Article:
Researchers Develop Glow-in-the-dark Fish Powered By Artificial Sugar
Berkeley, California - May 4, 2008 18:43 EST
Using artificial sugar and some clever chemistry, University of California, Berkeley, researchers have made glow-in-the-dark fish whose internal light comes from the sugar coating on their cells.
This novel method of fluorescently tagging the sugar chains, or carbohydrates, that coat cells...
Researchers ID Potential Red Tide Killer; 'Chipmunks Taking Down An Elephant'
San Diego, California - May 1, 2008 14:08 EST
Researchers at Scripps Institution of Oceanography at UC San Diego have identified a potential “red tide killer.” Red tides and related phenomena in which microscopic algae accumulate rapidly in dense concentrations have been on the rise in recent years, causing...
Scientists Discover New Ocean Current: North Pacific Gyre Oscillation
Atlanta, Georgia - Apr 30, 2008 17:45 EST
Scientists at the Georgia Institute of Technology have discovered a new climate pattern called the North Pacific Gyre Oscillation. This new pattern explains, for the first time, changes in the water that are important in helping commercial fishermen understand fluctuations...
Probing Question: Why Do Whales Beach Themselves?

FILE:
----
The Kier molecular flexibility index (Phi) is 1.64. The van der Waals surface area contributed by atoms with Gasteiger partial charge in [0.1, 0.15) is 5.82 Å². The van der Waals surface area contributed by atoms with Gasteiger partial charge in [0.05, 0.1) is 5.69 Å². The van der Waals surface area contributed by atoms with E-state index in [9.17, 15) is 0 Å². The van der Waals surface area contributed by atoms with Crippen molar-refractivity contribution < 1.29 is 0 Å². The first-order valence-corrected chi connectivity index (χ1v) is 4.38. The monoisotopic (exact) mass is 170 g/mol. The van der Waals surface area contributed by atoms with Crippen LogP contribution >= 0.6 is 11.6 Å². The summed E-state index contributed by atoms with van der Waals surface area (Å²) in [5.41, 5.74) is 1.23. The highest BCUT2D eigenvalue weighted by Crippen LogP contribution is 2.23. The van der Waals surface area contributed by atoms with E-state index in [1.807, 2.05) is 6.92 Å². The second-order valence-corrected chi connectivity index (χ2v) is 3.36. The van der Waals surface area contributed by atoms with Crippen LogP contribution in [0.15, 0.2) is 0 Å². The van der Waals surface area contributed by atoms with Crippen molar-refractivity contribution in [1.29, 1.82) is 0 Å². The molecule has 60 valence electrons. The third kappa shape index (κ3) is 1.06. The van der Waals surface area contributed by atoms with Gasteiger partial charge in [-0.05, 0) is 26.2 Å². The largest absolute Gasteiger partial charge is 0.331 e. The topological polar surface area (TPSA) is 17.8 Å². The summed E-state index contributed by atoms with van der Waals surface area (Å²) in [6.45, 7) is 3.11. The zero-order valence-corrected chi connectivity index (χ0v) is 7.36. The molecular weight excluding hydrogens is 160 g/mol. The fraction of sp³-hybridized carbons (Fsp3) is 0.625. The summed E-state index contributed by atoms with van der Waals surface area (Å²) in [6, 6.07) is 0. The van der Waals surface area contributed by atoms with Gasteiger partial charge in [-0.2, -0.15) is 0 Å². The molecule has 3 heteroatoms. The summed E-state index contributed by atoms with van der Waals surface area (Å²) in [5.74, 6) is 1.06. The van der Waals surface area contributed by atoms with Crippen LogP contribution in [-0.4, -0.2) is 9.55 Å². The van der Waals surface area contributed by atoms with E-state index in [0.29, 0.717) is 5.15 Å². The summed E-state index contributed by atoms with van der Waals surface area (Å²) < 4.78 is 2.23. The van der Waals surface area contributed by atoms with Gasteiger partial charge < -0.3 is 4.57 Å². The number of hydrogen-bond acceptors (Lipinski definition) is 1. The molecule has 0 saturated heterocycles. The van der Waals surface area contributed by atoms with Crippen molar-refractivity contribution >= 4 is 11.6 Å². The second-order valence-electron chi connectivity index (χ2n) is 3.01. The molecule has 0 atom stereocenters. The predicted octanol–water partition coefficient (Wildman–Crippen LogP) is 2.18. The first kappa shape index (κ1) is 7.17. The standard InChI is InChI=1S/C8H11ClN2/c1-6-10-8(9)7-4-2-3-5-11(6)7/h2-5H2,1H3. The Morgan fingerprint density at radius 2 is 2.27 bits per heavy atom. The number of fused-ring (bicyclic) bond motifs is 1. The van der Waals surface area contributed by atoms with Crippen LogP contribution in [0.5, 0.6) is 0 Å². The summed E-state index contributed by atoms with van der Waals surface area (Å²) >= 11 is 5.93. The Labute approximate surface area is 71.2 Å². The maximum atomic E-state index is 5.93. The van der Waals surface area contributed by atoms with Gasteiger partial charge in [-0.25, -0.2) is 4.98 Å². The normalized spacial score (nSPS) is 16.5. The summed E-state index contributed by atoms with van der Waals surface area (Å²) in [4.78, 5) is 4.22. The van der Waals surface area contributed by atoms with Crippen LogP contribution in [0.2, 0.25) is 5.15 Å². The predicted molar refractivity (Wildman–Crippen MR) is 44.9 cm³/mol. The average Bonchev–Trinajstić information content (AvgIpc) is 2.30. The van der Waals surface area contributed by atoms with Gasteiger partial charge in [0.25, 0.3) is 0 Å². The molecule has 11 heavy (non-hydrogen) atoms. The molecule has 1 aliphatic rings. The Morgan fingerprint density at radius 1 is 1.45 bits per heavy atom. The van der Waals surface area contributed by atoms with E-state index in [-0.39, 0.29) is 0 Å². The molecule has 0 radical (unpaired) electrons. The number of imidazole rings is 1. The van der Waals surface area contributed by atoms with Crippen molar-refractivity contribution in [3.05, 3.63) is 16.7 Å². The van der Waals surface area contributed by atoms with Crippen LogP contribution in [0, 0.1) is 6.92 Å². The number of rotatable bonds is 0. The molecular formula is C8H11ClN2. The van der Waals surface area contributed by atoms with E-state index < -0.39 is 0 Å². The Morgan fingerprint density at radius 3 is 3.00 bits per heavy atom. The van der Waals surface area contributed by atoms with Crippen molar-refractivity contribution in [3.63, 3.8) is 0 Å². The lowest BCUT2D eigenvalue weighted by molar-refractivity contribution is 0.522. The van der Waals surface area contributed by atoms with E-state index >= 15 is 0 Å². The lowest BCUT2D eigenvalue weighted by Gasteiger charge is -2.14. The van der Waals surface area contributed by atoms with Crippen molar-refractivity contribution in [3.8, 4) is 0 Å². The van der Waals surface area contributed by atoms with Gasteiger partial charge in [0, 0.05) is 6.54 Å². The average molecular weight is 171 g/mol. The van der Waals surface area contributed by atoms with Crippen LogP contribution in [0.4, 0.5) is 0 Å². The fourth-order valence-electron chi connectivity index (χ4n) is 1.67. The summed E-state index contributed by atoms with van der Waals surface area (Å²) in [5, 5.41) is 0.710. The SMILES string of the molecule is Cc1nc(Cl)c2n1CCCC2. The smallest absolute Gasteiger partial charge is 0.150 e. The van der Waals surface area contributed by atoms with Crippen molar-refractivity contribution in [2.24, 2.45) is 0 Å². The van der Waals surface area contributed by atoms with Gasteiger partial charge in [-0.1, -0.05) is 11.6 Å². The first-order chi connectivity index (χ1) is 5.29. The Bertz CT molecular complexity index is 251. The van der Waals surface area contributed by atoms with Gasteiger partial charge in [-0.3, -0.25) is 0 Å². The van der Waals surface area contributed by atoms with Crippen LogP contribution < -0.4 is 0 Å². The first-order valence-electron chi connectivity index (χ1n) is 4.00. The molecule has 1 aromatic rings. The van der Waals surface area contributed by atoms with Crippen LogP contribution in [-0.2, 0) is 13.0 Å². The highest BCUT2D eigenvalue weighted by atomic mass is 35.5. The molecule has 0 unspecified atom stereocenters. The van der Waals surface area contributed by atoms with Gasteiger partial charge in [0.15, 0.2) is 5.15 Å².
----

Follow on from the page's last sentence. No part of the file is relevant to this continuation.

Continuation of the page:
State College, Pennsylvania - Apr 26, 2008 17:18 EST
Whales are the largest marine mammals in the world — the smallest species weigh in at several tons. When whales beach themselves, they can die simply from the crushing weight of their own bodies or from overheating due to their...
New Model Developed To Predict Ocean Conditions Where Corals Can Thrive
New York, New York - Apr 16, 2008 14:44 EST
The Wildlife Conservation Society (WCS) and the International Institute for Geo-Information Science and Earth have developed a new scientific model that accurately maps where coral reefs are in the most trouble and identifies regions where reefs can be protected best....
Sydney Harbor's Contaminated Seaweeds A Deadly Diet For Sea Creatures
Sydney, Australia - Apr 7, 2008 14:24 EST
Contaminated seaweeds in Sydney Harbour could be threatening the small animals that feed on them, according to a new study revealing that the harbour's seaweeds have the world's highest levels of copper and lead contamination.
Up to 75 percent of the...
Fish 'Eavesdropping' For Food Odors Connected To Global Climate Regulation
Wilmington, North Carolina - Apr 2, 2008 17:30 EST
Climate change may be predicted by fish who "eavesdrop" their way to healthy food sources using chemical cues given off by ocean organisms. This research, conducted by the University of North Carolina Wilmington assistant professor Sean Lema and collaborators, was...
Research: Pressure Sensing Shark Forecast Weather Changes
Aberdeen, U. K. - Mar 24, 2008 17:38 EST
Ground-breaking research which could lead to sharks being used to predict the weather has been carried out at Aberdeen’s National Hyperbaric Centre.
Marine Biology student Lauren Smith is close to completing her PhD studies into the pressure sensing abilities of the...